The Medical Group Management Association terminated 14 employees and named new senior management in its biggest reorganization in years.
Executive Vice President Thomas L. Adams, who took the helm Aug. 1, said the changes will create "a more bottom-up organization that encourages individual initiative."
Plans include greatly expanding the Washington staff and establishing a television link between Washington and the MGMA's Englewood, Colo., headquarters.
"We see a need for group practice to be aggressively represented in Washington, and we are going to be the ones to do that," Adams said.
Adams recruited his former No. 2 at the Wisconsin State Medical Association, James E. Paxton, to be the MGMA's deputy executive vice president and chief operating officer, effective Jan. 15.
Former COO Fred Graham submitted his resignation, effective Dec. 31, after 25 years at the MGMA.
Janice E. Pieper, assistant director in the division of congressional affairs of the American Medical Association, was named to the new position of senior vice president of government affairs.
Vice President of Research Barry R. Greene is now senior vice president.
The triumvirate of Paxton, Pieper and Greene replaces an array of vice presidents. "The organizational hierarchy will be less and less," Adams said.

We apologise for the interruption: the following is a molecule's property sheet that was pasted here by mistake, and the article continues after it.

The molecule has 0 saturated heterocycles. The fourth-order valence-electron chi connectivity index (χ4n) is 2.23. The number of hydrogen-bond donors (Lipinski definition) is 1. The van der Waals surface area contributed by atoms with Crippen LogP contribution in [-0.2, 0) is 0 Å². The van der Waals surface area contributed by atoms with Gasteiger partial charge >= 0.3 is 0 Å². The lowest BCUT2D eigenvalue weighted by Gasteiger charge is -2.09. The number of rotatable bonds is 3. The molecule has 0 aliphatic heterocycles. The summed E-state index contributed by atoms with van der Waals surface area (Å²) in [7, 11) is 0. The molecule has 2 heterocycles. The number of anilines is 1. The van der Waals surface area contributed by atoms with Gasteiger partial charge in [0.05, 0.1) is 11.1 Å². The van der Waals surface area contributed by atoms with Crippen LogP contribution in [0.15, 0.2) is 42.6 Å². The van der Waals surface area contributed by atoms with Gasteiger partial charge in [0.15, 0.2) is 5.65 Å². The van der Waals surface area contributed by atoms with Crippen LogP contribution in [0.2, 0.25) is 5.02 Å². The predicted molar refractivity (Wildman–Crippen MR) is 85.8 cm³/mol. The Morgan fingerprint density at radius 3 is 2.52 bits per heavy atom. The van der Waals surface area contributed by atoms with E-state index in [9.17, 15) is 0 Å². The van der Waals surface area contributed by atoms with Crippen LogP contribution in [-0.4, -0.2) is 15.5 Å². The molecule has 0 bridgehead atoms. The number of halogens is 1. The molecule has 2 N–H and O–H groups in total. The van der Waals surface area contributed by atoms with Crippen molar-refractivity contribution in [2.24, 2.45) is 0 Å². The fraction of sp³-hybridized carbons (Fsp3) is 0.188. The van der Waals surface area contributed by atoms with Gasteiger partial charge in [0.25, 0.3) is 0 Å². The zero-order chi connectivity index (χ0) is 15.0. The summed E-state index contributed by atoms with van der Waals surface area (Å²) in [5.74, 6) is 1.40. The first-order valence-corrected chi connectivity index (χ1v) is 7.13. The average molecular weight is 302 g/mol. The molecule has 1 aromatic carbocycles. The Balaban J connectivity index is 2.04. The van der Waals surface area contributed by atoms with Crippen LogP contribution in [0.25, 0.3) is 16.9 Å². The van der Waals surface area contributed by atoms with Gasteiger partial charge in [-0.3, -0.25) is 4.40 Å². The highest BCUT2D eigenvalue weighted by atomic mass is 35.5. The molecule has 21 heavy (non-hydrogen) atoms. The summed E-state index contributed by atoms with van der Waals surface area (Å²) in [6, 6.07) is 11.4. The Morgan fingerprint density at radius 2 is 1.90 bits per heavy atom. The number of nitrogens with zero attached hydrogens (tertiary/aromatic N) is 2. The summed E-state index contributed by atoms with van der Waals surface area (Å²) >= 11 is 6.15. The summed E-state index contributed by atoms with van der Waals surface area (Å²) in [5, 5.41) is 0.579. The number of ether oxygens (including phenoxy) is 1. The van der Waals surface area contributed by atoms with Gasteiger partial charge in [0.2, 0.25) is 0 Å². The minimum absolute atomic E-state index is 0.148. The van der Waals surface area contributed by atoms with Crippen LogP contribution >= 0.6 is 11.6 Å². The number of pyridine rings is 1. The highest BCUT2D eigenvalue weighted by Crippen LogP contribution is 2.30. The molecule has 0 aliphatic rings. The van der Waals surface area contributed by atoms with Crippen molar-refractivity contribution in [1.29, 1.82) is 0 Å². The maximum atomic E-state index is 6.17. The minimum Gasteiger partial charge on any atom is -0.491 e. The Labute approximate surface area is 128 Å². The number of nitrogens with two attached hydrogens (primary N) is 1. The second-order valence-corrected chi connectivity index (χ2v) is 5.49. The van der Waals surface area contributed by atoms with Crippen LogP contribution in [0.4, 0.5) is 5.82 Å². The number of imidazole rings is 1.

The MGMA said it's shifting staff and money to advocacy, research and surveys, and relations with state affiliates.
The association will expand its Washington staff to nine. There had been two, including office director Randy L. Teach, who left when his job was eliminated.
The MGMA and the AMA co-sponsor a legislative conference as part of a strategic alliance and concur on some issues. But Adams said the hiring of an AMA staffer to be the governmental affairs chief does not mean the MGMA is aligning with the medical lobby. "We are our own organization. We have our own ideas," Adams said.
Group practices also are represented in Washington by the American Medical Group Association, which has six government relations staff members there. However, the interests of the AMGA, which represents large group practices that tend to participate heavily in managed care, do not always coincide with the MGMA's. The MGMA represents a broad base of 6,400 group practices and 18,000 administrators and managers.
The changes mark the first major reorganization at the MGMA in years, perhaps ever, Adams said. The MGMA closed its offices for about two hours the day they were announced. Job eliminations were spread across several departments. With the creation of new positions, the MGMA will maintain its staff size of 180.
Andrea Rossiter, vice president in charge of the American College of Medical Practice Executives; Eric Cauble, vice president and chief financial officer; and Gary Fox, vice president and chief information officer, will retain their jobs.